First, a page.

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Dear philosophers,
I really appreciate your website, which I just discovered!
I'd like to make one comment regarding the recent questions about infinite sets on March 7 and March 14. In your responses (Allen Stairs and Richard Heck on March 14), you write that you do not know of any professional mathematicians who deny the existence of infinite sets. However, such mathematicians do indeed exist (although marginally). They are sometimes referred to as "ultrafinitists". One well-known living proponent of this view is Princeton mathematician Edward Nelson, also see http://en.wikipedia.org/wiki/Edward_Nelson and http://en.wikipedia.org/wiki/Ultrafinitism
Specifically, one argument an ultrafinitist might use is that formal proofs are finite. Thus, although we might use the concept of infinite sets in our reasoning, there is no need to assume that infinite sets actually exist, because any mathematical statement could be preceded by the phrase "There is a finite proof of the statement that ..."
I hope this makes for an interesting addition to your answers.
Best regards,
Sam
PhD student, mathematical logic
RU Nijmegen, the Netherlands

Dear philosophers,
I really appreciate your website, which I just discovered!
I'd like to make one comment regarding the recent questions about infinite sets on March 7 and March 14. In your responses (Allen Stairs and Richard Heck on March 14), you write that you do not know of any professional mathematicians who deny the existence of infinite sets. However, such mathematicians do indeed exist (although marginally). They are sometimes referred to as "ultrafinitists". One well-known living proponent of this view is Princeton mathematician Edward Nelson, also see http://en.wikipedia.org/wiki/Edward_Nelson and http://en.wikipedia.org/wiki/Ultrafinitism
Specifically, one argument an ultrafinitist might use is that formal proofs are finite. Thus, although we might use the concept of infinite sets in our reasoning, there is no need to assume that infinite sets actually exist, because any mathematical statement could be preceded by the phrase "There is a finite proof of the statement that ..."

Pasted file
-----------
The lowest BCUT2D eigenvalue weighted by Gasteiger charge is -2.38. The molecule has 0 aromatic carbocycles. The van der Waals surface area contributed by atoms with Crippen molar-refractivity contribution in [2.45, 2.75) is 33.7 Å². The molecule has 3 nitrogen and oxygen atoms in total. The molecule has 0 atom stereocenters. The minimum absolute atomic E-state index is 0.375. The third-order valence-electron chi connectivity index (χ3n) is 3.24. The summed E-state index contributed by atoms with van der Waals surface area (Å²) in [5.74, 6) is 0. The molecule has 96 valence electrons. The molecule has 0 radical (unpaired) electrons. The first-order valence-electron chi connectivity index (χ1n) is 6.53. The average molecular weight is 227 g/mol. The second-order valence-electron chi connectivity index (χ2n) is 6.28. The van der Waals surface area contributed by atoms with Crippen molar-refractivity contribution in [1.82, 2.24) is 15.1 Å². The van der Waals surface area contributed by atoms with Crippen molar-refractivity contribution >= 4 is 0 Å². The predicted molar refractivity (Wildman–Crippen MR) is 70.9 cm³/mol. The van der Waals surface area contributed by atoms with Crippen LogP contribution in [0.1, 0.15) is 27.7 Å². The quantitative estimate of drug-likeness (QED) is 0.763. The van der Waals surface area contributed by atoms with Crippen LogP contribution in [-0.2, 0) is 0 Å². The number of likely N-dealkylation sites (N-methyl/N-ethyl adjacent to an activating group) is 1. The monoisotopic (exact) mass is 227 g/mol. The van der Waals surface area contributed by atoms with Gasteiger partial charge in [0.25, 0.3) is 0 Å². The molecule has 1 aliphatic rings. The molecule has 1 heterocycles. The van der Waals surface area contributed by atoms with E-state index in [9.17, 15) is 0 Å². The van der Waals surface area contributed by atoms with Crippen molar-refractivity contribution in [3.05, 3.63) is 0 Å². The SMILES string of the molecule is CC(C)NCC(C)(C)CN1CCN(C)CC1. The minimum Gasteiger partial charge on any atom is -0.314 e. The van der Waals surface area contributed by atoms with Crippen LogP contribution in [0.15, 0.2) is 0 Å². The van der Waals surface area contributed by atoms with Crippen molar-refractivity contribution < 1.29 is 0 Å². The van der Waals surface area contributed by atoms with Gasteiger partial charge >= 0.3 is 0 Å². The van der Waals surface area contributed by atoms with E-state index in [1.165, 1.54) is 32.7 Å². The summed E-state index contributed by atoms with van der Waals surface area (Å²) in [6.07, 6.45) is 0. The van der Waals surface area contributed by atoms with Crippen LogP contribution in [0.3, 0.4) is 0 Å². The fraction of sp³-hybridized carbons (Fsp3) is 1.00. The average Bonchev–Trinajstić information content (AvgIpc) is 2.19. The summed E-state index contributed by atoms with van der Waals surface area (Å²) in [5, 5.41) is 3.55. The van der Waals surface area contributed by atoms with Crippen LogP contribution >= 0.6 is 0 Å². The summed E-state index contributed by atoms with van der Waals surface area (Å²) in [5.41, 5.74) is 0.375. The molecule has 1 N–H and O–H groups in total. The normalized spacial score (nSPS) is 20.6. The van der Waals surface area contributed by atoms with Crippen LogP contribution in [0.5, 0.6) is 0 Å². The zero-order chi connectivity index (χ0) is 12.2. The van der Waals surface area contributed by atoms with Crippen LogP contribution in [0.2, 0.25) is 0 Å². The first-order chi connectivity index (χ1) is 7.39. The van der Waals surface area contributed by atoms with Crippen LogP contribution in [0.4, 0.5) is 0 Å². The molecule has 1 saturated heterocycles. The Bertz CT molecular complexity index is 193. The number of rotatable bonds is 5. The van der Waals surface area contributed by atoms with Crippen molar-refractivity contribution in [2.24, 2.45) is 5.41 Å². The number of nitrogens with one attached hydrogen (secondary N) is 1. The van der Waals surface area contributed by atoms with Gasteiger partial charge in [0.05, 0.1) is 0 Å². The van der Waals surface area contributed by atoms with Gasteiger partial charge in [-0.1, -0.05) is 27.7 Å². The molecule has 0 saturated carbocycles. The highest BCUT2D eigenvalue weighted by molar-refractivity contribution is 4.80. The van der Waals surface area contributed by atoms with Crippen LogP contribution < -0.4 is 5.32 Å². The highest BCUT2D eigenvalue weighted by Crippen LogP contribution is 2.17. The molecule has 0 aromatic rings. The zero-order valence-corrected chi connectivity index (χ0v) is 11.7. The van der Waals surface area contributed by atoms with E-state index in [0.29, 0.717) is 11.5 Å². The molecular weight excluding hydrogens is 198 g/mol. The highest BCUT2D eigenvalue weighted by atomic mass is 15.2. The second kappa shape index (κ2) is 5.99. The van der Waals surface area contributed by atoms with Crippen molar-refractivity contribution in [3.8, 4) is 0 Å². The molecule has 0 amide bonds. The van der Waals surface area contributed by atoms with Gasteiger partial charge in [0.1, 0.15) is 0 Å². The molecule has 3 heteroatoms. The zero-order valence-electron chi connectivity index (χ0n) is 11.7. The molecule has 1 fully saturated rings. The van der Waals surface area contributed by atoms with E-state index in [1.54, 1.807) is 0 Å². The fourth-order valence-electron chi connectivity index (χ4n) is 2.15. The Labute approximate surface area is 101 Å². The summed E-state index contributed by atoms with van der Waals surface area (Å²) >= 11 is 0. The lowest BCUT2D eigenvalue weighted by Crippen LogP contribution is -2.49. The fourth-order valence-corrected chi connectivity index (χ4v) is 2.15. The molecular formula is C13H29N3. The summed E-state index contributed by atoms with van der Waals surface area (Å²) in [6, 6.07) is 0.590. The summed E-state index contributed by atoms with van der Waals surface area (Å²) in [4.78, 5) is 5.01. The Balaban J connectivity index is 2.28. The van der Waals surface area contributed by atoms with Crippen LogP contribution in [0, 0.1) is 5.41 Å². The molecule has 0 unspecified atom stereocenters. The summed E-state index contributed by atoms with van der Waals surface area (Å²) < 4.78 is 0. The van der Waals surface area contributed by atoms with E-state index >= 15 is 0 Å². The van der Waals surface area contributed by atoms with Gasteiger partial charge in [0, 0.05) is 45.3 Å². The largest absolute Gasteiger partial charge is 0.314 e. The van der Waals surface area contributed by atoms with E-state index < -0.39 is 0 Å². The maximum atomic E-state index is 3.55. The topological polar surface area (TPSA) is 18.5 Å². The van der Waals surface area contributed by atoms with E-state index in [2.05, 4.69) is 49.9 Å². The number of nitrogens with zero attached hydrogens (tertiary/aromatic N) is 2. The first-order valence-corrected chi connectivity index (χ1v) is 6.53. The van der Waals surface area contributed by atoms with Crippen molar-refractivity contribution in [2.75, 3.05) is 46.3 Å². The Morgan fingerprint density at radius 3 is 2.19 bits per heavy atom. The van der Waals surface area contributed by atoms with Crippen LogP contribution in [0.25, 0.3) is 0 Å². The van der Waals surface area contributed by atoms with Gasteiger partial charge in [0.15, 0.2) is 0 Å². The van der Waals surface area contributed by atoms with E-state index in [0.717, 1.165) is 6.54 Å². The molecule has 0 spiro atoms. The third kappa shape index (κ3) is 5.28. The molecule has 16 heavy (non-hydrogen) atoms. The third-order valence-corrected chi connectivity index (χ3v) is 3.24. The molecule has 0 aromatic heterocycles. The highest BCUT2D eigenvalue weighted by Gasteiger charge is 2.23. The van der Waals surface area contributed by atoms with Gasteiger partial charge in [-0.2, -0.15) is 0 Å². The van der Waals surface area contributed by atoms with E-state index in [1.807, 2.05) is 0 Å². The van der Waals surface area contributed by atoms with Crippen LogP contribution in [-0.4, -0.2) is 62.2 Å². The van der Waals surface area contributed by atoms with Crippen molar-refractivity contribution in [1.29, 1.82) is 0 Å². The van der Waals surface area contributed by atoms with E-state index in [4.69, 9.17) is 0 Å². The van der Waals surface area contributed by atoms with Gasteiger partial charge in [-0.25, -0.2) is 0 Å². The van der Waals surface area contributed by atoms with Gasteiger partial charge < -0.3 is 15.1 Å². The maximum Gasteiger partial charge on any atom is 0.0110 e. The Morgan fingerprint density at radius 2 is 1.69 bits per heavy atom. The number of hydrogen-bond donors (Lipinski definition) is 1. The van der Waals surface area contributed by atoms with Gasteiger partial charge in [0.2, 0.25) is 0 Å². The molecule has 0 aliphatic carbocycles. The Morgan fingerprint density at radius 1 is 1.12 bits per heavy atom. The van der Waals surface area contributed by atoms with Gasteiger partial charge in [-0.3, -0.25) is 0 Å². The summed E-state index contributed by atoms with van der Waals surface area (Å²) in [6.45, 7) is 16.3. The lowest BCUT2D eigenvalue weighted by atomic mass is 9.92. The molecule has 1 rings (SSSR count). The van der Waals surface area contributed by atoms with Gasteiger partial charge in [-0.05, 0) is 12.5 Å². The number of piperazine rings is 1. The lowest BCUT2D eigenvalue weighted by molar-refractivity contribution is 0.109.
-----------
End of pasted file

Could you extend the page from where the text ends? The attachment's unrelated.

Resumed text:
I hope this makes for an interesting addition to your answers.
Best regards,
Sam
PhD student, mathematical logic
RU Nijmegen, the Netherlands

Read another response by Richard Heck

Read another response about Mathematics

What I said was:

"It's important to distinguish two different issues: (i) whether there are infinitely many natural numbers; (ii) whether there are mathematical objects that are themselves infinite. And it is possible to accept that there are infinitely many natural numbers without accepting that there is a set of all of them or, more generally, that there are any objects that are, in their own right, infinite. And there are respected mathematicians who hold this kind of view, though they are definitely a minority."

So I was not saying that no professional mathematicians would deny the existence of infinite sets. Indeed, Nelson was very much the sort of person I had in mind. He may well be an example of a mathematician who does not think that there is a largest natural number, but who does not think that there are any infinite sets. But I'm not absolutely sure about this, due to the fact that much talk of infinite sets can be coded in the sorts of weak theories that Nelson would accept.

I think there is an interesting question about what makes a mathematical object "essentially infinite", if I can put it that way. One might think the set of natural numbers, for example, though infinite in one sense, is also finitely describable and so, in some other sense, not "essentially" infinite. One might put algebraic reals in the same class, as opposed (say) to non-recursive reals. I don't know if this notion can really be made coherent. Perhaps various forms of predicativism (e.g., Feferman's) might be thought to elaborate this kind of idea.

I don't think the mere fact that we can append "There is a finite proof that..." to any mathematical statement shows very much, because "There is a finite proof that S" and S are not equivalent, in any obvious sense. Right to left, there are Goedelian problems; left to right, one needs to assume, most intuitively, that all the axioms used in the proof are true (though, formally, some kind of reflection principle would also work).